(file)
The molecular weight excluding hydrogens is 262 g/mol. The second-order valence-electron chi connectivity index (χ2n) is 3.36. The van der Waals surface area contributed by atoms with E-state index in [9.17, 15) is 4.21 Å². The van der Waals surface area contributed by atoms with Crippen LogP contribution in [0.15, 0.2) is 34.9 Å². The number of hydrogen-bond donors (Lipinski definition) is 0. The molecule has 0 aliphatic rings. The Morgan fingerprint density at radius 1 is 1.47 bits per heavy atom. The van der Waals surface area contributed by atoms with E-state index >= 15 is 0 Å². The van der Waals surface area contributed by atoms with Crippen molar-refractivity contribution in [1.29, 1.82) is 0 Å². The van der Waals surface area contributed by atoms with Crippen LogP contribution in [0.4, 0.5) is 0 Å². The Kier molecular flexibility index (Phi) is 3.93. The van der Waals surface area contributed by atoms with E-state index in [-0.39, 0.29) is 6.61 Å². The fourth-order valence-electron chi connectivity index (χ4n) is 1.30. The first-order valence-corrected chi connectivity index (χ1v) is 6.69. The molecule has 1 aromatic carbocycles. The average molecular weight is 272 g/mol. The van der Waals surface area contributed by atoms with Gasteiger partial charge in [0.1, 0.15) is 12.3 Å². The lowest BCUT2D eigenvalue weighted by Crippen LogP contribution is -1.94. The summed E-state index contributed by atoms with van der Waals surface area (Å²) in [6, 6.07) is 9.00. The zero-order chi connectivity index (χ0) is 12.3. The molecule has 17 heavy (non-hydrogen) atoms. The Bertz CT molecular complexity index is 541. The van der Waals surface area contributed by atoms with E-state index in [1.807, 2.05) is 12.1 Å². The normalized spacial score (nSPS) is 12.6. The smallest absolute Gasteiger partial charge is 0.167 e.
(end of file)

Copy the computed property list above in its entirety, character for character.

The molecular weight excluding hydrogens is 262 g/mol. The second-order valence-electron chi connectivity index (χ2n) is 3.36. The van der Waals surface area contributed by atoms with E-state index in [9.17, 15) is 4.21 Å². The van der Waals surface area contributed by atoms with Crippen LogP contribution in [0.15, 0.2) is 34.9 Å². The number of hydrogen-bond donors (Lipinski definition) is 0. The molecule has 0 aliphatic rings. The Morgan fingerprint density at radius 1 is 1.47 bits per heavy atom. The van der Waals surface area contributed by atoms with E-state index >= 15 is 0 Å². The van der Waals surface area contributed by atoms with Crippen molar-refractivity contribution in [1.29, 1.82) is 0 Å². The van der Waals surface area contributed by atoms with Crippen LogP contribution in [0.4, 0.5) is 0 Å². The Kier molecular flexibility index (Phi) is 3.93. The van der Waals surface area contributed by atoms with E-state index in [-0.39, 0.29) is 6.61 Å². The fourth-order valence-electron chi connectivity index (χ4n) is 1.30. The first-order valence-corrected chi connectivity index (χ1v) is 6.69. The molecule has 1 aromatic carbocycles. The average molecular weight is 272 g/mol. The van der Waals surface area contributed by atoms with Gasteiger partial charge in [0.1, 0.15) is 12.3 Å². The lowest BCUT2D eigenvalue weighted by Crippen LogP contribution is -1.94. The summed E-state index contributed by atoms with van der Waals surface area (Å²) in [6, 6.07) is 9.00. The zero-order chi connectivity index (χ0) is 12.3. The molecule has 17 heavy (non-hydrogen) atoms. The Bertz CT molecular complexity index is 541. The van der Waals surface area contributed by atoms with E-state index in [1.807, 2.05) is 12.1 Å². The normalized spacial score (nSPS) is 12.6. The smallest absolute Gasteiger partial charge is 0.167 e.